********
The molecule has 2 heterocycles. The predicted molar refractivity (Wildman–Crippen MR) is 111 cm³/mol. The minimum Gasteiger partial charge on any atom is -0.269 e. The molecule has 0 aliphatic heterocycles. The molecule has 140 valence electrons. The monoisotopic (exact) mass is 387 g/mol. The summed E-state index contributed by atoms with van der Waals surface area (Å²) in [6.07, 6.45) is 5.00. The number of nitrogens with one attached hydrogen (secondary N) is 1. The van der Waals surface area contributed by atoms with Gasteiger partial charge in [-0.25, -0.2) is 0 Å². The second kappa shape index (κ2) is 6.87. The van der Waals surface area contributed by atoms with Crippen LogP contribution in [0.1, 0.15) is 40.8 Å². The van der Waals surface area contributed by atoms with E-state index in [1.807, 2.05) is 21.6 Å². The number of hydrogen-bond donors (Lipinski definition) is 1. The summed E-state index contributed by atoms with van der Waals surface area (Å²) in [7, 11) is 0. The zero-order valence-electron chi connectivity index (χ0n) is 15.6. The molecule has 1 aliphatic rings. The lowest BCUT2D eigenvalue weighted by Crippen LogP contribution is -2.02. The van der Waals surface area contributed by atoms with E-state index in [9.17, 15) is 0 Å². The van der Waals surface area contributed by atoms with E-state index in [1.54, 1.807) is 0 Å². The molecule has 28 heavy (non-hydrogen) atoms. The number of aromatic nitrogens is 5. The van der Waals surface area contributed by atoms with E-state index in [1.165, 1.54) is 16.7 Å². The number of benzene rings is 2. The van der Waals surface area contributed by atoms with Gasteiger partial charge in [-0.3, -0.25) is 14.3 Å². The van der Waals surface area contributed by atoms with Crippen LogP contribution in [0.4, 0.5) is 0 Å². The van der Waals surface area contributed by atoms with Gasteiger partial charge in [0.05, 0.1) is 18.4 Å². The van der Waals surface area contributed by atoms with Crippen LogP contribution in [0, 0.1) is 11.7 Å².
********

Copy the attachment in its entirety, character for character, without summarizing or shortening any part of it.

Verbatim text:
The molecule has 2 heterocycles. The predicted molar refractivity (Wildman–Crippen MR) is 111 cm³/mol. The minimum Gasteiger partial charge on any atom is -0.269 e. The molecule has 0 aliphatic heterocycles. The molecule has 140 valence electrons. The monoisotopic (exact) mass is 387 g/mol. The summed E-state index contributed by atoms with van der Waals surface area (Å²) in [6.07, 6.45) is 5.00. The number of nitrogens with one attached hydrogen (secondary N) is 1. The van der Waals surface area contributed by atoms with Gasteiger partial charge in [-0.25, -0.2) is 0 Å². The second kappa shape index (κ2) is 6.87. The van der Waals surface area contributed by atoms with Crippen LogP contribution in [0.1, 0.15) is 40.8 Å². The van der Waals surface area contributed by atoms with E-state index in [1.807, 2.05) is 21.6 Å². The number of hydrogen-bond donors (Lipinski definition) is 1. The summed E-state index contributed by atoms with van der Waals surface area (Å²) in [7, 11) is 0. The zero-order valence-electron chi connectivity index (χ0n) is 15.6. The molecule has 1 aliphatic rings. The lowest BCUT2D eigenvalue weighted by Crippen LogP contribution is -2.02. The van der Waals surface area contributed by atoms with E-state index in [9.17, 15) is 0 Å². The van der Waals surface area contributed by atoms with E-state index in [1.54, 1.807) is 0 Å². The molecule has 28 heavy (non-hydrogen) atoms. The number of aromatic nitrogens is 5. The van der Waals surface area contributed by atoms with E-state index in [1.165, 1.54) is 16.7 Å². The number of benzene rings is 2. The van der Waals surface area contributed by atoms with Gasteiger partial charge in [-0.3, -0.25) is 14.3 Å². The van der Waals surface area contributed by atoms with Crippen LogP contribution in [0.4, 0.5) is 0 Å². The van der Waals surface area contributed by atoms with Gasteiger partial charge in [0.05, 0.1) is 18.4 Å². The van der Waals surface area contributed by atoms with Crippen LogP contribution in [0, 0.1) is 11.7 Å².